Adam Blatner

Words and Images from the Mind of Adam Blatner

Coleg Degrees 4 Sale

Originally posted on February 12, 2011

So what are diplomas worth nowadays, really? Here’s an addition to a previous blog, with some further thoughts about a recently received ‘nother bit of spam:
Subject: “The education it’s prestigious !   (Really their words!)
To: (recipient) Date… whatever..  Actual text:
You have a choice today!  We are an experienced company, who will give you a big chance! How many days and hours should you spend at the university? Yes…it is too long! We offer you the way much better! 100% verified Degree: Bachelors, Masters and Doctorate (PHD). Our professionals will answer to any your questions and suggest you the best choice! Make it now! Make your life easier! You should wait only 2-4 weeks. We will help you! (and it ends the way the other did… )

My comments: (first, sarcastically:) No kiddink!? I love the use of the word, “prestigious.” (Second, seriously:) Does this example of diploma-mill spam unwittingly challenge the basis of the “prestige” of degrees? Might it be a symptom of an illusion-based system that suggests that high degrees based on the information or the kinds of skills taught in the 20th century would still be relevant in the early-mid 21st century? What if it isn’t? What if it’s more like teaching people how to make horse-carriages and leather reins in spite of the emergence of the gasoline-powered automobile?   A wonderfully thought-provoking article titled “Seven essential skills you didn’t learn in College” was featured in the October 2010 issues of Wired Magazine.    What if much of what we call higher education is almost foolishly blind or in denial of the many types of disruptive technologies emerging at this point in history. (Look up the concept of disruptive technology!)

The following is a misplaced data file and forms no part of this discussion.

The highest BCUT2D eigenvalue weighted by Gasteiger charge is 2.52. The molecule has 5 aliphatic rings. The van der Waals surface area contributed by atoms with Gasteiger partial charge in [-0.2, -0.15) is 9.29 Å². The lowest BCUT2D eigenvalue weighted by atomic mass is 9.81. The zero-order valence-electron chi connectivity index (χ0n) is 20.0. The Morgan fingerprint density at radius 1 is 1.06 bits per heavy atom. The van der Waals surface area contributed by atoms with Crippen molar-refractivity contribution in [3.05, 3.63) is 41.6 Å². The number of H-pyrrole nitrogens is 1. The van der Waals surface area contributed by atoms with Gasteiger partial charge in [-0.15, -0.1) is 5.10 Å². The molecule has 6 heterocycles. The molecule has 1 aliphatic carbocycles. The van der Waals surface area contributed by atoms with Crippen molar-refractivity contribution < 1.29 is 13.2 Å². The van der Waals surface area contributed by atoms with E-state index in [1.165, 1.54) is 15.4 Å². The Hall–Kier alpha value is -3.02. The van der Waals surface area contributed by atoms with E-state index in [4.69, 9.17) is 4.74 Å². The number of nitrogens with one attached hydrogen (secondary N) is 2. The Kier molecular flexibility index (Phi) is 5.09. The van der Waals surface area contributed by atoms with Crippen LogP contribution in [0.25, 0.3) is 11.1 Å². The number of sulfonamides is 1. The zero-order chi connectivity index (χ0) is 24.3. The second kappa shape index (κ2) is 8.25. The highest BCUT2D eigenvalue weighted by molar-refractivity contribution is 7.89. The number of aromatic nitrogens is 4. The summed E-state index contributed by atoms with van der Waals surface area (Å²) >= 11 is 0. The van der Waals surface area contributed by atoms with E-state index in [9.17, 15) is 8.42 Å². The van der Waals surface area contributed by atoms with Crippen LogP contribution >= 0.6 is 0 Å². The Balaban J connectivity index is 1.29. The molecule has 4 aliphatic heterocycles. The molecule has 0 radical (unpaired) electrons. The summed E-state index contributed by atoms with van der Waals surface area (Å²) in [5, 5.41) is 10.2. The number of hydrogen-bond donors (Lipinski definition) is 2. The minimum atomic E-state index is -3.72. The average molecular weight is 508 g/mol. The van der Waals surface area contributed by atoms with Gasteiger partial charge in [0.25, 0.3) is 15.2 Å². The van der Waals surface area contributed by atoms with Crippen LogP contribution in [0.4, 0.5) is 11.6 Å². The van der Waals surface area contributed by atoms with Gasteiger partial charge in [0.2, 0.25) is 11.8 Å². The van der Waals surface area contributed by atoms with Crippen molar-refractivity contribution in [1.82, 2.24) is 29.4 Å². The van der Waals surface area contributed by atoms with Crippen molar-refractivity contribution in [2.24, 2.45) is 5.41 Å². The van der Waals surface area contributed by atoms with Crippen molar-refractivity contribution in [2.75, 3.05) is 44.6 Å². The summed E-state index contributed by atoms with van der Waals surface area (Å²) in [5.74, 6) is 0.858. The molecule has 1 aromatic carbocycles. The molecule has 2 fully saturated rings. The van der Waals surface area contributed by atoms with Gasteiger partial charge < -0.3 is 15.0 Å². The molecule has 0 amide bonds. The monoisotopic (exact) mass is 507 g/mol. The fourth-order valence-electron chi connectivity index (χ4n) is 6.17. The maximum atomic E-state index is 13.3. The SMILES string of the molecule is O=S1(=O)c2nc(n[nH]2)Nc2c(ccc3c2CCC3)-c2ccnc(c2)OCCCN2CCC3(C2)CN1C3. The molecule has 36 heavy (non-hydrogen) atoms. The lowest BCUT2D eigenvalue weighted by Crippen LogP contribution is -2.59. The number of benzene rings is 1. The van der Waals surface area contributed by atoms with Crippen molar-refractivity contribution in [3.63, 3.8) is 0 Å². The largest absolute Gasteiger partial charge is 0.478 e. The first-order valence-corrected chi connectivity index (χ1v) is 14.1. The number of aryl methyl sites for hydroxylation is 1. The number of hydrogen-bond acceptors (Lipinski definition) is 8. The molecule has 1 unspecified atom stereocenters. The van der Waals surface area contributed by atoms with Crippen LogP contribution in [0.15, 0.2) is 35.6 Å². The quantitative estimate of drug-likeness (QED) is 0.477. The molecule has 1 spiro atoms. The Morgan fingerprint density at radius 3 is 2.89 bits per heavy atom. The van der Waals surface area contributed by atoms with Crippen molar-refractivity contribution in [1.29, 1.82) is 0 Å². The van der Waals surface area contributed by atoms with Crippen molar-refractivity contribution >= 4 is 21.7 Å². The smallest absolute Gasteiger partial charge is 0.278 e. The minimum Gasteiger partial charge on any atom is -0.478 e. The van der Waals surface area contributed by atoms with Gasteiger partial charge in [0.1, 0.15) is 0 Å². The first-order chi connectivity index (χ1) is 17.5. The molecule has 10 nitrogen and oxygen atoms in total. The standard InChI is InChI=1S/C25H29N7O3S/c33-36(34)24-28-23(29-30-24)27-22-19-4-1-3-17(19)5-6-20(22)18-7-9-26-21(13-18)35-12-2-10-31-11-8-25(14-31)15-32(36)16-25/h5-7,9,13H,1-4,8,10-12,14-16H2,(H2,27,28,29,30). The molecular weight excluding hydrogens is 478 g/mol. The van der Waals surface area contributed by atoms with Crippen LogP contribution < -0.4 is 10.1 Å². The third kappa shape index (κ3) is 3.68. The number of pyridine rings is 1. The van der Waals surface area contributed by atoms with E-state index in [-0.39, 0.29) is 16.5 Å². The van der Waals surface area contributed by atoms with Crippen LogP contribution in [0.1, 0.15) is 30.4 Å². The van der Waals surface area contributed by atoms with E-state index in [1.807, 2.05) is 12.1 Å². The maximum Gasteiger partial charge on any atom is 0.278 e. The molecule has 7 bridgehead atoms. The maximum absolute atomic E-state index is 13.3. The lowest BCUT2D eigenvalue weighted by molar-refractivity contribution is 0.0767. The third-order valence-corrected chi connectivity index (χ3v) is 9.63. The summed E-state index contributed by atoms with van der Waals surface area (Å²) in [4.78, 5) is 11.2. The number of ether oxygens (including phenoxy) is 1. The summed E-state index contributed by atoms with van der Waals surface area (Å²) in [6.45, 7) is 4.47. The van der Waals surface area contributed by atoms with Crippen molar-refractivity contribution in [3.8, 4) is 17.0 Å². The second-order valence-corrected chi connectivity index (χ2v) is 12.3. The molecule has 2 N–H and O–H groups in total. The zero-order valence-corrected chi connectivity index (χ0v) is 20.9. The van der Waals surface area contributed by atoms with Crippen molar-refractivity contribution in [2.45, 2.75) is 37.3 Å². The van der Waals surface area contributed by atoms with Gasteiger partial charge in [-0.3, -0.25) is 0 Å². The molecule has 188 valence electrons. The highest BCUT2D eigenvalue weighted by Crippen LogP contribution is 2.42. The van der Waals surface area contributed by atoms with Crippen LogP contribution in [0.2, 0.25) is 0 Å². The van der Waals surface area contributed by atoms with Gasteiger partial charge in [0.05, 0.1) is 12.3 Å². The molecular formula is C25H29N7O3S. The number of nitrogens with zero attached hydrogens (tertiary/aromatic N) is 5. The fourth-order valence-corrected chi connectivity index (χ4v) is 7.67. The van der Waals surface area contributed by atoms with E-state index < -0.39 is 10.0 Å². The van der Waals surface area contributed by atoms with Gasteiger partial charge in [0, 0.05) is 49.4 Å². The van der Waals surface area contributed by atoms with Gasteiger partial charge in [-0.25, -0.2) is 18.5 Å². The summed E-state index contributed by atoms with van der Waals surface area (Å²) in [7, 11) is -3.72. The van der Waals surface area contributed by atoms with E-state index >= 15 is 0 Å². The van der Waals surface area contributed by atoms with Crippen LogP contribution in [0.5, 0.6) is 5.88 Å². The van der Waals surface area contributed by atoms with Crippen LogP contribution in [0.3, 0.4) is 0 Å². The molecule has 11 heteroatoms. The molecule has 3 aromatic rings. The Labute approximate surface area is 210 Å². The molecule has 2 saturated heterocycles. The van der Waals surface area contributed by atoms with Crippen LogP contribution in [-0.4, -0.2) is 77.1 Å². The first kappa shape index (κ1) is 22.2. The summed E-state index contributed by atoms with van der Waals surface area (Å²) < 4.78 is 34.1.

So, then, what if the spate of diploma mills as a form of spam is actually having a subliminal effect in raising some questions in the general population, calling into question the actual need for rigorous education? I’m imagining that there is a 2% of the population who find this line of reasoning entirely reasonable, spelling and grammar be damned. Why should one go through all that stress indeed? What if it were not really  necessary? Why not just get a “verified” university diploma degree? Who’s going to notice? Who’s going to check? Okay, lots of employers; but there are some who won’t, so perhaps it’s worth the risk. As higher education continues to price itself upwards, it begins to lose the loyalty of the market. What  was once a social prize becomes increasingly an  expensive—very expensive—doorway to a good income, or so it is believed; but increasing numbers of people are wondering if short cuts aren’t not just possible, but probable? Some even are saying that colleges stifle creativity rather than catalyze it.  More food for thought.

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